A video of the goingson in Amuru, including an arrow-branding drunk declaring how they would kill Madhvani should he step in Lakang, was also shown. Taken aback by the vitriol of our people and their emotive reaction, I drew attention of the meeting to the video and asked if people noticed that all the men shown were drunk how the women and their children were dressed in tatters and the squalidness of their homes.
I then asked what those who opposed the Amuru sugar project planned to do to alleviate the conditions of these people and bring them to the level of other Ugandans. I also told the meeting that if those blocking development in the name of defending Acholi land thought they were heroes, they instead were false heroes seeking to condemn Acholi people to perpetual backwardness, and I emphatically declared that I will never be part of that leadership.
On the Apaa land issue, I refused to comment without facts and requested an independent study to objectively bring out facts for leaders to discuss in a rational and non-emotive manner. At tea break, I asked Mr Ojera what he knew about Apaa and whether he had ever examined a map of the area to establish the truth.
Some months later, I met Mr Ojera at another workshop in Gulu. He then told me how he went to Entebbe and obtained a map of the area only to find that the disputed Apaa land, including his own farm, was actually in Adjumani district, and not Acholi.
He was devastated by his misjudgment, given that, earlier on, when they were on Radio Mega with Gen Moses Ali, Gilbert Olanya and Reagan Okumu, the latter two had brandished a map they claimed showed Apaa to be in Acholi. In desperation, the LC-III chairman asked me to help link him with president Museveni to find a way forward for the innocent people in Apaa.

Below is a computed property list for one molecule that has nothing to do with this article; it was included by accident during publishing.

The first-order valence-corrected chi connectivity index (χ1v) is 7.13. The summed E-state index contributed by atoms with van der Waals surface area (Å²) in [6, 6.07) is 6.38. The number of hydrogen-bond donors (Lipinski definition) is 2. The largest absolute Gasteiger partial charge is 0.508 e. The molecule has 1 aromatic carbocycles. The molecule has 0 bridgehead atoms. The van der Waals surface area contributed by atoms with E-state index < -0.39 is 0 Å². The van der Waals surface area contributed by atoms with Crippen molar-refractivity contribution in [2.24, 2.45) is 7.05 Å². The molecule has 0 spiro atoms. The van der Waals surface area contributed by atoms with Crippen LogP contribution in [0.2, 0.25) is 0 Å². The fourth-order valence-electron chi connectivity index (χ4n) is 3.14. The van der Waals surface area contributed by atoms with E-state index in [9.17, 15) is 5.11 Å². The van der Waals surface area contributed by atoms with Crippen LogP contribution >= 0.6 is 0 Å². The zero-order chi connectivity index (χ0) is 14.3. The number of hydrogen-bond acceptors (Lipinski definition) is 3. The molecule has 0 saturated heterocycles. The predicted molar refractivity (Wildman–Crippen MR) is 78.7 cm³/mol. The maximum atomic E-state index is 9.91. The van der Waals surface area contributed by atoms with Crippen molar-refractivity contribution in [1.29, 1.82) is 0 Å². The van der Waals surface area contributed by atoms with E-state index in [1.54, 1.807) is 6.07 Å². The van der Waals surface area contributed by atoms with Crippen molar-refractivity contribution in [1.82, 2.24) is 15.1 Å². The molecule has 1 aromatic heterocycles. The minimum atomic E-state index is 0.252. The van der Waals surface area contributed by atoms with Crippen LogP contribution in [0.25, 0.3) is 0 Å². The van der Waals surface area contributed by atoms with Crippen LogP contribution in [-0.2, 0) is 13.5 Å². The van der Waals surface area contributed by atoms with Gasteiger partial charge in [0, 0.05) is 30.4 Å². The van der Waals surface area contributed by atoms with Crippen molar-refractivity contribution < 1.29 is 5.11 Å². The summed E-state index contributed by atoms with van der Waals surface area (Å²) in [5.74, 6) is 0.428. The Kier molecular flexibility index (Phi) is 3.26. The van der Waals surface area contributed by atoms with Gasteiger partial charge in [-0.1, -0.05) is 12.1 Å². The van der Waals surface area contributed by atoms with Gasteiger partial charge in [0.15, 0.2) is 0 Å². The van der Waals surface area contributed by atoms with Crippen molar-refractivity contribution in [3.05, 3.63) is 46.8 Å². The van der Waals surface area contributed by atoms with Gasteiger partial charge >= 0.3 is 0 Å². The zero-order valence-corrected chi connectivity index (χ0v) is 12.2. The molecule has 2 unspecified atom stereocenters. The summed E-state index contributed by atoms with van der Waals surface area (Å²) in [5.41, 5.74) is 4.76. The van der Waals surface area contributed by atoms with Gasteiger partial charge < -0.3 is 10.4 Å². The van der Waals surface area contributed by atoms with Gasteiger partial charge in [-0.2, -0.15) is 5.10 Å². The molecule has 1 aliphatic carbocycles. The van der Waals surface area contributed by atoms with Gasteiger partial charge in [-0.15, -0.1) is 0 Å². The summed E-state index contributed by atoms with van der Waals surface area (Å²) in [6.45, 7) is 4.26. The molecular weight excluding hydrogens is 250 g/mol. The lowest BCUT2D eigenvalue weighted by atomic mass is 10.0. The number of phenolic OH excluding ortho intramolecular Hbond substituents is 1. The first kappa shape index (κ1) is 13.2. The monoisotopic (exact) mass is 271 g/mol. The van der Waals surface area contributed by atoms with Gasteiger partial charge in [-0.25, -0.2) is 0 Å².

On March 12, 2012, I emailed the minister for the Presidency, Frank Tumwebaze, to bring the matter to the attention of the President but got no response. In the latest episode, Hon Olanya sent out invitations for a meeting in Apaa around Easter.
It was at that meeting, a week before the women undressed, that Yusuf Adek, a long-standing confidant and negotiator of Joseph Kony, reportedly told Apaa people how Kony had told him that his LRA war was in defense of Acholi land and how, if he left, Acholi land would be grabbed. To stir emotion, he said: “and they are now grabbing your land just as Kony told me”!
No wonder, incredulous as it may be, on the day the ministers went to Apaa, school children carried placards reading “Kony come save us”!
It must be noted that, in this mayhem, the leadership of Amuru district has stayed aloof because they know the boundary truth. Also, neither Hon Okumu, when addressing the press, nor Hon Olanya and Hon Lucy Akello (sheepishly led in innocence), in their statement, said categorically that the disputed Apaa land is in Acholi.
Yet they all want Apaa issue to be seen as some conspiracy against Acholi people. The truth is that when Aswa-Lolim-Kilak controlled hunting areas in Acholi were degazetted
in 1973, East Madi Game Reserve was not. Acholi people moved to Apaa believing that the land was equally free. It is also true that, because of its isolatedness and unclear status, Apaa was for long administered by Gulu district, including elections, and people who live there genuinely know it as their only home and in Acholi.
In this quagmire, the best way forward can never be reckless incitement against government, Moses Ali or the Madi, or assault on Acholi voices of reason, nor must it be injudicious and traumatizing application of the authority of the state. What we need is sober leadership. We all must hold back and seek honest, collective answers to move people forward.
For the Acholi, time has also come when we must collectively decide whether we continue to allow our people to be recklessly incited by misleaders who use our raw hatred of President Museveni, the postwar trauma and psychosocial instability of our people, and Acholi attachment to land as their only vehicles to false heroism and political survival.
The author is former leader of opposition in the 8th Parliament.
Source : The Observer